Paul’s answer: “We have renounced the things hidden because of shame.” He is probably using “we” as an editorial “we” to refer to himself. And the repudiation of hidden, shameful vices was once and for all. He had been a blasphemer. No more. He had been an accuser of believers. No more. He had been a persecutor. No more. In fact, there was nothing anyone could find about Paul that would tarnish his reputation. He was what he said he was. He practiced the same standard that he called the churches under his charge to practice. He had been a hypocrite. But that changed when Christ saved and transformed him.
Paul’s life was upheld by the common morality of all men. Not only was his own conscience clear and did not condemn him of any sin, but no other man’s correct conscience could convict him either.
Now by this Paul does not mean he is sinless; Romans 7 is clear that he still wrestles with sin and at times fails to meet his godly desires (see vv. 14-25), and elsewhere he identifies himself as the foremost sinner (1 Tim 1:15). No, Paul is not claiming perfection. What he is claiming is that there is nothing hidden and nothing untoward and nothing reproachful. We can safely assert that when Paul sinned he quickly confessed it to the Lord and every affected party. When he sinned, he was quick to expose it himself and quick to confess it and quick to reconcile. And because he was quick to confess, there was no remaining sin that someone might accuse him of hiding. There was no hidden life.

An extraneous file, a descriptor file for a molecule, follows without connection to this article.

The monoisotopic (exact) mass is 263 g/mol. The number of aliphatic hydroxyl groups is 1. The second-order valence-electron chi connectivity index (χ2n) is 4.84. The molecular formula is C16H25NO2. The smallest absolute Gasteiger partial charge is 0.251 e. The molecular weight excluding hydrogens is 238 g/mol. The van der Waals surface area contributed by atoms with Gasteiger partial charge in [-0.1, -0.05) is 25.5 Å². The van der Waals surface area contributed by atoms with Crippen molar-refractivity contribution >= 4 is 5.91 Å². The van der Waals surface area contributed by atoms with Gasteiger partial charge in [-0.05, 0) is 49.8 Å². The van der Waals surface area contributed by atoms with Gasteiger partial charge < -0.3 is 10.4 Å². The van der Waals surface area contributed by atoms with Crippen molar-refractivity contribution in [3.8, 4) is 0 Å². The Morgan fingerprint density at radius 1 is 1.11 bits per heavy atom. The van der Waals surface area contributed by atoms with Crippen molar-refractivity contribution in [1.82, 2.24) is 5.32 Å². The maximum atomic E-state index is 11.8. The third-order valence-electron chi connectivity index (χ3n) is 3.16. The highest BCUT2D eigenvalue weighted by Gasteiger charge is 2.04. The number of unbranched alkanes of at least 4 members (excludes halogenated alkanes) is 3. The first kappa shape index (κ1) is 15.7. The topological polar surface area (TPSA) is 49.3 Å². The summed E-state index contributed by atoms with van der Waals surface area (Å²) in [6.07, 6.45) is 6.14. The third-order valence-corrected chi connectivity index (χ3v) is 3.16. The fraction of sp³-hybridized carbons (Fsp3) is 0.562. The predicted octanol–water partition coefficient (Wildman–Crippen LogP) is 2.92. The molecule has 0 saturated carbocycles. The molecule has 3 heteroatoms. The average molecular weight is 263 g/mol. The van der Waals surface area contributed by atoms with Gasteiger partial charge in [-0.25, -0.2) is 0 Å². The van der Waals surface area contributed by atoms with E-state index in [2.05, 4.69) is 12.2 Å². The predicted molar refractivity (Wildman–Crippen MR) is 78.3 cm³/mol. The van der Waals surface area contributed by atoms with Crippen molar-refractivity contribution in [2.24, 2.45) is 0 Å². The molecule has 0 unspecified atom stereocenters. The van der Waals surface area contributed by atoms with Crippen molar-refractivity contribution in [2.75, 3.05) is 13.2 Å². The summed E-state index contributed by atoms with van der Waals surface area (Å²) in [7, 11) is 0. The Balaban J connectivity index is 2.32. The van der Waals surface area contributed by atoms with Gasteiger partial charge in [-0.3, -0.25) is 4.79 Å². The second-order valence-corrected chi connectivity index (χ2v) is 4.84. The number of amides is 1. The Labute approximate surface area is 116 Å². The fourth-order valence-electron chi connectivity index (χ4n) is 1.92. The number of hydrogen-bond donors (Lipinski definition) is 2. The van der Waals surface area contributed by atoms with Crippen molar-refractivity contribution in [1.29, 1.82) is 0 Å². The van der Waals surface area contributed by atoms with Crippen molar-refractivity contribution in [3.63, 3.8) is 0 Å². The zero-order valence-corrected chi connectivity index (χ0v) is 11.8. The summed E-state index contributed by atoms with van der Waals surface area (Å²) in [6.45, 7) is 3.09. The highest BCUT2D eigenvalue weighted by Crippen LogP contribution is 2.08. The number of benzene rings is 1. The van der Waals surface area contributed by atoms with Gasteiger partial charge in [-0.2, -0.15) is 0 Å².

The Counselor’s Hidden Life of Shame
Confession is pertinent to us as counselors and disciplers. From childhood we’ve been trained to hide. And worst of all, we’ve been trained to hide anything that might bring shame to us and damage our prideful assertions of our good character. From Paul’s example we learn to live our lives in the open. Scripture should transform our lives before we attempt to use it to change others. We should possess consistent lives of faithfulness to our Lord. And when we sin, we should be quick to confess and repent.
There are many attributes that make a good and godly counselor. Perhaps near the top of the list is this qualification: He has no hidden life of shame. His effectiveness is not measured in what he says or writes as much as by how he lives. He is true to his Lord. Any closet of his life (literal or figurative) can be opened and examined and nothing shameful will be found. Any spoken or written word can be revealed and his character will be exonerated. All his desires and longings could be revealed — and without shame. He is not hiding anything. He has nothing to cover up. Any facet of his life could be exposed and he would not fear or be ashamed. And best of all, the name of his Savior would not be shamed.
This is our test this day. As we evaluate our lives — our words, desires, and actions — is there anything shameful or has it all been repudiated? Are we walking in integrity in even the innermost and hidden parts of our beings? How we answer those questions will reveal our effectiveness as counselors.
Terry Enns is the pastor of Grace Bible Church in Granbury Texas. He has over twenty years of pastoral counseling experience, and is a certified counselor with the Association of Certified Biblical Counselors (ACBC, formerly NANC). In addition to his preaching and pastoral duties at Grace, Terry maintains an active blog at Words of Grace.